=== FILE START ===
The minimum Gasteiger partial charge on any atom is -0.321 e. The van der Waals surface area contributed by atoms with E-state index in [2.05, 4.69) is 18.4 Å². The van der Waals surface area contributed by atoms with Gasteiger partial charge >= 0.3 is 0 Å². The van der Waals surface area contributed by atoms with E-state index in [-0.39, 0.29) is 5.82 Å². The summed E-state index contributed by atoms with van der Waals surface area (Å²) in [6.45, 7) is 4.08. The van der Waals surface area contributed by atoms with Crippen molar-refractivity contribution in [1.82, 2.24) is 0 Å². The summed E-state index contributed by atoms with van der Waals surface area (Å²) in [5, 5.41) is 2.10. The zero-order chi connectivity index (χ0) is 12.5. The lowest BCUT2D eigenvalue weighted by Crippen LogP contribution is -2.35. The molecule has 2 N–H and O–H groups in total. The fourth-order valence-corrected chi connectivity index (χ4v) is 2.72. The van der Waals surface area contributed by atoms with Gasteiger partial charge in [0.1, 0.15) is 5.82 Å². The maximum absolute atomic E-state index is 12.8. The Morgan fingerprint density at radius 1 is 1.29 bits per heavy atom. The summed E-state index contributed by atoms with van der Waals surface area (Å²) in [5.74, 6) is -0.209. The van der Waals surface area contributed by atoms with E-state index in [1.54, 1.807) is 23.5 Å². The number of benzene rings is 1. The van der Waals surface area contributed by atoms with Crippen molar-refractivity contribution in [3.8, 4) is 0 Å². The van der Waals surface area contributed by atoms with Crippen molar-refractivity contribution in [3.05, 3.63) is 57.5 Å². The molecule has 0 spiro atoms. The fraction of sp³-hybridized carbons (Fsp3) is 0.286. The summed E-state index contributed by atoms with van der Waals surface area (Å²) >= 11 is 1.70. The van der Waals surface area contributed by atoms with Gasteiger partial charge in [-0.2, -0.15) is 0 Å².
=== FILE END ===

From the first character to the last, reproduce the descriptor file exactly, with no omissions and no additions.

The minimum Gasteiger partial charge on any atom is -0.321 e. The van der Waals surface area contributed by atoms with E-state index in [2.05, 4.69) is 18.4 Å². The van der Waals surface area contributed by atoms with Gasteiger partial charge >= 0.3 is 0 Å². The van der Waals surface area contributed by atoms with E-state index in [-0.39, 0.29) is 5.82 Å². The summed E-state index contributed by atoms with van der Waals surface area (Å²) in [6.45, 7) is 4.08. The van der Waals surface area contributed by atoms with Crippen molar-refractivity contribution in [1.82, 2.24) is 0 Å². The summed E-state index contributed by atoms with van der Waals surface area (Å²) in [5, 5.41) is 2.10. The zero-order chi connectivity index (χ0) is 12.5. The lowest BCUT2D eigenvalue weighted by Crippen LogP contribution is -2.35. The molecule has 2 N–H and O–H groups in total. The fourth-order valence-corrected chi connectivity index (χ4v) is 2.72. The van der Waals surface area contributed by atoms with Gasteiger partial charge in [0.1, 0.15) is 5.82 Å². The maximum absolute atomic E-state index is 12.8. The Morgan fingerprint density at radius 1 is 1.29 bits per heavy atom. The summed E-state index contributed by atoms with van der Waals surface area (Å²) in [5.74, 6) is -0.209. The van der Waals surface area contributed by atoms with E-state index in [1.54, 1.807) is 23.5 Å². The number of benzene rings is 1. The van der Waals surface area contributed by atoms with Crippen molar-refractivity contribution in [3.8, 4) is 0 Å². The van der Waals surface area contributed by atoms with Crippen molar-refractivity contribution in [3.05, 3.63) is 57.5 Å². The molecule has 0 spiro atoms. The fraction of sp³-hybridized carbons (Fsp3) is 0.286. The summed E-state index contributed by atoms with van der Waals surface area (Å²) >= 11 is 1.70. The van der Waals surface area contributed by atoms with Gasteiger partial charge in [-0.2, -0.15) is 0 Å².